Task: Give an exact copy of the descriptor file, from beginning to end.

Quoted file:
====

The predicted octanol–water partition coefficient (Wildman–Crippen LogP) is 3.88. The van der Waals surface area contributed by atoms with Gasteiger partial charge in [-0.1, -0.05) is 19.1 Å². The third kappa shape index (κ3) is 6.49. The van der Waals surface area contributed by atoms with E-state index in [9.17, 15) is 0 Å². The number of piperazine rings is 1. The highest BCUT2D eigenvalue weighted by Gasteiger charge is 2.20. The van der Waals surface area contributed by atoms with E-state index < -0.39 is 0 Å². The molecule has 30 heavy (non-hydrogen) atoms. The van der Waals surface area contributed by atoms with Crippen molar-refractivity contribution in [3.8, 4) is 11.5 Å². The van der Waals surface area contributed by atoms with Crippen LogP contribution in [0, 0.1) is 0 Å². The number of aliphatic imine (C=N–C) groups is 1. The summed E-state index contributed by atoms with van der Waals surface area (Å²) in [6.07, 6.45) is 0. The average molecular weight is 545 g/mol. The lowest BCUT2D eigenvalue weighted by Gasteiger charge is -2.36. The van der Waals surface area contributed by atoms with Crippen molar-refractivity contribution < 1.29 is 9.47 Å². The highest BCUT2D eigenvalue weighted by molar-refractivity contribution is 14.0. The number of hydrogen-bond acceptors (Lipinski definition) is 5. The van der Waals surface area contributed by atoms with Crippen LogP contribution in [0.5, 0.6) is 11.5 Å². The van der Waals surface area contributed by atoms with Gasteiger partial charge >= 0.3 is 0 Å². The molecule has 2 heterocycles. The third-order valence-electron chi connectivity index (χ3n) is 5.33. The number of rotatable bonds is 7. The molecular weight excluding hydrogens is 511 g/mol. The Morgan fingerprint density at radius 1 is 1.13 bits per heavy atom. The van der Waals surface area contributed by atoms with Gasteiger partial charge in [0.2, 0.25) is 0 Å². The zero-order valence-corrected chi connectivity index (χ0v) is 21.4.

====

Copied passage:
The predicted octanol–water partition coefficient (Wildman–Crippen LogP) is 3.88. The van der Waals surface area contributed by atoms with Gasteiger partial charge in [-0.1, -0.05) is 19.1 Å². The third kappa shape index (κ3) is 6.49. The van der Waals surface area contributed by atoms with E-state index in [9.17, 15) is 0 Å². The number of piperazine rings is 1. The highest BCUT2D eigenvalue weighted by Gasteiger charge is 2.20. The van der Waals surface area contributed by atoms with E-state index < -0.39 is 0 Å². The molecule has 30 heavy (non-hydrogen) atoms. The van der Waals surface area contributed by atoms with Crippen molar-refractivity contribution in [3.8, 4) is 11.5 Å². The van der Waals surface area contributed by atoms with Crippen LogP contribution in [0, 0.1) is 0 Å². The number of aliphatic imine (C=N–C) groups is 1. The summed E-state index contributed by atoms with van der Waals surface area (Å²) in [6.07, 6.45) is 0. The average molecular weight is 545 g/mol. The lowest BCUT2D eigenvalue weighted by Gasteiger charge is -2.36. The van der Waals surface area contributed by atoms with Crippen molar-refractivity contribution < 1.29 is 9.47 Å². The highest BCUT2D eigenvalue weighted by molar-refractivity contribution is 14.0. The number of hydrogen-bond acceptors (Lipinski definition) is 5. The van der Waals surface area contributed by atoms with Crippen LogP contribution in [0.5, 0.6) is 11.5 Å². The van der Waals surface area contributed by atoms with Gasteiger partial charge >= 0.3 is 0 Å². The molecule has 2 heterocycles. The third-order valence-electron chi connectivity index (χ3n) is 5.33. The number of rotatable bonds is 7. The molecular weight excluding hydrogens is 511 g/mol. The Morgan fingerprint density at radius 1 is 1.13 bits per heavy atom. The van der Waals surface area contributed by atoms with Gasteiger partial charge in [0.2, 0.25) is 0 Å². The zero-order valence-corrected chi connectivity index (χ0v) is 21.4.